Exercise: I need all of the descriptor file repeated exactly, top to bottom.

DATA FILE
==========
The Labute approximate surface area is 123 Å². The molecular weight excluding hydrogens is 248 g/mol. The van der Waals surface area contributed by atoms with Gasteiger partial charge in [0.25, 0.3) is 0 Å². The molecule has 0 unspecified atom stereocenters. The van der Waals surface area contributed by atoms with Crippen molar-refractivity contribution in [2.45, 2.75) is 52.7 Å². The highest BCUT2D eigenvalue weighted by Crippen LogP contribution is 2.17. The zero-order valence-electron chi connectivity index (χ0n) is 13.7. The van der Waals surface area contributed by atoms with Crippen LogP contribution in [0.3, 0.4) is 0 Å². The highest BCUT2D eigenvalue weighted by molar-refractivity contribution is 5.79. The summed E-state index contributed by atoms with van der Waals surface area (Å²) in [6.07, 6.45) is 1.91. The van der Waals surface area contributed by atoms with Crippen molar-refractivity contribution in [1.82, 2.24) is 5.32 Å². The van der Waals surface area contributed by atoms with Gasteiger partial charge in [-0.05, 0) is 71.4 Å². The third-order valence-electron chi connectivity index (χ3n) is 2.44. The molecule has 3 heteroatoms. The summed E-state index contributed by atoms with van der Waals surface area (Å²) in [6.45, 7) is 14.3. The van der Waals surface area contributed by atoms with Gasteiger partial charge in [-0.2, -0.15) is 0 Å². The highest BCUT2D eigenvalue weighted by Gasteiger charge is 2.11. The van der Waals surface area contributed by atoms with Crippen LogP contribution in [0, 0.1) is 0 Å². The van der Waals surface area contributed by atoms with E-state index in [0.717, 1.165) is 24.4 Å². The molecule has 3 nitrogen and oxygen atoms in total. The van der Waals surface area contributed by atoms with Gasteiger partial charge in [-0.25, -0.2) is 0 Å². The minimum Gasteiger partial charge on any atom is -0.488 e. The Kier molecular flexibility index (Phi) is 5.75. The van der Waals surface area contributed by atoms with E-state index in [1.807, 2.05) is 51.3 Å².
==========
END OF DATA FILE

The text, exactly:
The Labute approximate surface area is 123 Å². The molecular weight excluding hydrogens is 248 g/mol. The van der Waals surface area contributed by atoms with Gasteiger partial charge in [0.25, 0.3) is 0 Å². The molecule has 0 unspecified atom stereocenters. The van der Waals surface area contributed by atoms with Crippen molar-refractivity contribution in [2.45, 2.75) is 52.7 Å². The highest BCUT2D eigenvalue weighted by Crippen LogP contribution is 2.17. The zero-order valence-electron chi connectivity index (χ0n) is 13.7. The van der Waals surface area contributed by atoms with Crippen LogP contribution in [0.3, 0.4) is 0 Å². The highest BCUT2D eigenvalue weighted by molar-refractivity contribution is 5.79. The summed E-state index contributed by atoms with van der Waals surface area (Å²) in [6.07, 6.45) is 1.91. The van der Waals surface area contributed by atoms with Crippen molar-refractivity contribution in [1.82, 2.24) is 5.32 Å². The van der Waals surface area contributed by atoms with Gasteiger partial charge in [-0.05, 0) is 71.4 Å². The third-order valence-electron chi connectivity index (χ3n) is 2.44. The molecule has 3 heteroatoms. The summed E-state index contributed by atoms with van der Waals surface area (Å²) in [6.45, 7) is 14.3. The van der Waals surface area contributed by atoms with Gasteiger partial charge in [-0.2, -0.15) is 0 Å². The highest BCUT2D eigenvalue weighted by Gasteiger charge is 2.11. The van der Waals surface area contributed by atoms with Crippen LogP contribution in [0, 0.1) is 0 Å². The van der Waals surface area contributed by atoms with E-state index in [0.717, 1.165) is 24.4 Å². The molecule has 3 nitrogen and oxygen atoms in total. The van der Waals surface area contributed by atoms with Gasteiger partial charge in [-0.25, -0.2) is 0 Å². The minimum Gasteiger partial charge on any atom is -0.488 e. The Kier molecular flexibility index (Phi) is 5.75. The van der Waals surface area contributed by atoms with E-state index in [1.807, 2.05) is 51.3 Å².